And we’re coming at you live from the European SharePoint Conference in Prague. I’m Erica Toelle office apps and services MVP. Hi Erica. hey how’s it going? Yeah good so hi I’m Tony Redmond another random MVP even. Excellent. So, we were chatting earlier about PowerShell. So why would anybody want to learn PowerShell? You particularly or an office 365 admin? Give me some context here come on? Okay sure well my personal journey I started out as a SharePoint person now moving on to compliance and I found there’s a lot of things that you need PowerShell in order to accomplish. So you know what else should I know getting started? Well that’s a great question. I think the thing about PowerShell that you got to remember is that why it exists okay why did Microsoft build it. Originally has a project called monad when back 2005-2006 its first implementation in a server product – in exchange 2007 the reason why it exists is to automate management operations. So if you look at office 365 there’s a lot of stuff the Microsoft is built in the GUI but they haven’t built ever err everything and there’s a lot of gaps that they leave to be filled and one way you can fill them is with PowerShell that’s the reason why it exists do it everybody should do it.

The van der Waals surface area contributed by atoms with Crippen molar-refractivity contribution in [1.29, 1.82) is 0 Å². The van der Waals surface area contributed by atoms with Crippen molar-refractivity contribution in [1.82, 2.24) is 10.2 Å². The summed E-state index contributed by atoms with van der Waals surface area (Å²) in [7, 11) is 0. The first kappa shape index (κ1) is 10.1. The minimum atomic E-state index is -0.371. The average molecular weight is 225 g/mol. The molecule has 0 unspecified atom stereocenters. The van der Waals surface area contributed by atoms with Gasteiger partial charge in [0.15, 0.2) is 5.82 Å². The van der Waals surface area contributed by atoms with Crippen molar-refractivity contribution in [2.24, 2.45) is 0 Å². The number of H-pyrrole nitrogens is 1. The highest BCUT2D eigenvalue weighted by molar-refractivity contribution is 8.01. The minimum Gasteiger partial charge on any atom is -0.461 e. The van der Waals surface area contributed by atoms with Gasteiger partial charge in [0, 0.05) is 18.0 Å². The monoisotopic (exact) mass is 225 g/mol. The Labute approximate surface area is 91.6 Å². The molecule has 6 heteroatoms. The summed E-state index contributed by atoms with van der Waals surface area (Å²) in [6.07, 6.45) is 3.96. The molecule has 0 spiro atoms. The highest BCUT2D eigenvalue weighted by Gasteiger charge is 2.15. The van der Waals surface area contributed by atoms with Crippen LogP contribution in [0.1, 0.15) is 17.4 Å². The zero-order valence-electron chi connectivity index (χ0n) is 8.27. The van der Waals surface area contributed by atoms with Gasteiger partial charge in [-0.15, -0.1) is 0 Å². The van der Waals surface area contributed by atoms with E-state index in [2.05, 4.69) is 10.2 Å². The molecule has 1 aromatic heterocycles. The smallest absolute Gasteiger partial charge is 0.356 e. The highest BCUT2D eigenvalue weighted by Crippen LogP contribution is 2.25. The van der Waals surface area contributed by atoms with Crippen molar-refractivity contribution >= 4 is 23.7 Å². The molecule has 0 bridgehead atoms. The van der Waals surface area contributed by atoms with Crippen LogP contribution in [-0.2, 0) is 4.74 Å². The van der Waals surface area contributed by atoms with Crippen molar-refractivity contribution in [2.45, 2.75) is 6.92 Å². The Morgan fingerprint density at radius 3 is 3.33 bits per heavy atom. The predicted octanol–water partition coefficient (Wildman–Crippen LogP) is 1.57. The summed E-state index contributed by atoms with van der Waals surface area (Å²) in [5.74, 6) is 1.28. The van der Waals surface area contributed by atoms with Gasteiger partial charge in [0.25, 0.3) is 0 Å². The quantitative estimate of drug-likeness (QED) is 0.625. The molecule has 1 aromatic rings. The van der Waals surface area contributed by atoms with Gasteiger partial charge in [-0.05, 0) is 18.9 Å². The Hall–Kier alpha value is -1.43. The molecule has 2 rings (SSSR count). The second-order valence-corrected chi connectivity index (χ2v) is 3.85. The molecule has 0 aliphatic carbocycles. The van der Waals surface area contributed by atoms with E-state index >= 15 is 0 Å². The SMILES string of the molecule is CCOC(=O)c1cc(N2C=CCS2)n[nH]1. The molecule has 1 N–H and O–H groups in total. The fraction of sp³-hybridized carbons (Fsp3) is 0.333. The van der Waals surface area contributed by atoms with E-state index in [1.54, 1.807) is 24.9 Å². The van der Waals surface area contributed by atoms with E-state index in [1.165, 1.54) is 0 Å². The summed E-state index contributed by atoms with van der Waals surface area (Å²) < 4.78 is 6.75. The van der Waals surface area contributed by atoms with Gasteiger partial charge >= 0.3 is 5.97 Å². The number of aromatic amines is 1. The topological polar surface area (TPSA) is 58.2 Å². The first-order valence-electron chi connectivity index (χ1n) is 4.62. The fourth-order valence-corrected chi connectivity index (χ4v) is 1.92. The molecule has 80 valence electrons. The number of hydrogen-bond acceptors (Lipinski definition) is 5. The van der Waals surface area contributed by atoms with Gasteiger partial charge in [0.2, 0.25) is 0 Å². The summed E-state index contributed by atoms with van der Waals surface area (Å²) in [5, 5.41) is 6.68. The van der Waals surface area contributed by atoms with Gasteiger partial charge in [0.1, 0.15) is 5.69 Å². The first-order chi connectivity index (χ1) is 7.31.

So what advice do you have for somebody getting started like how can you figure out what it can do and so that you know even yeah how to start? Yeah, we’re not helped in office 365 that because PowerShell is a little bit how would I say it it’s not well joined up. You know we’re you know lots of different PowerShell modules and so forth and so on. So if you go and you read PowerShell training material that’s out there on the net there’s very little of it that’s actually really needed office 365 there’s a lot of stuff that talks about the basics which is goodness because it teaches you how to deal with commandlets had to deal with objects how to deal with the pipeline etc. But there’s very little that actually Till’s how do you do with mailboxes how do you do with sites how do you with teams and channels how do you deal with policies it’s after etc. So it’s a bit of a voyage of discovery I’m afraid there’s lots of good blogs out there but written by various people and in fact there is MVPs like Damian Scoles who’s written good books about PowerShell for office 365 so that’s the kind of place I would go looking for. But I think the biggest thing that anybody should do is that they should give it a go because there’s only one way to learn PowerShell and that’s to actually use it and if you use it every day and you find something to do every day with it be it simple stuff like give me a mailbox report and tell me how much people are using in their mailboxes that could be one-liner script they could be 10 lines of script it could be even 200 depends how complicated you want to be. But at least you’re getting things going and so that’s what I would do just do something every day. That’s great advice.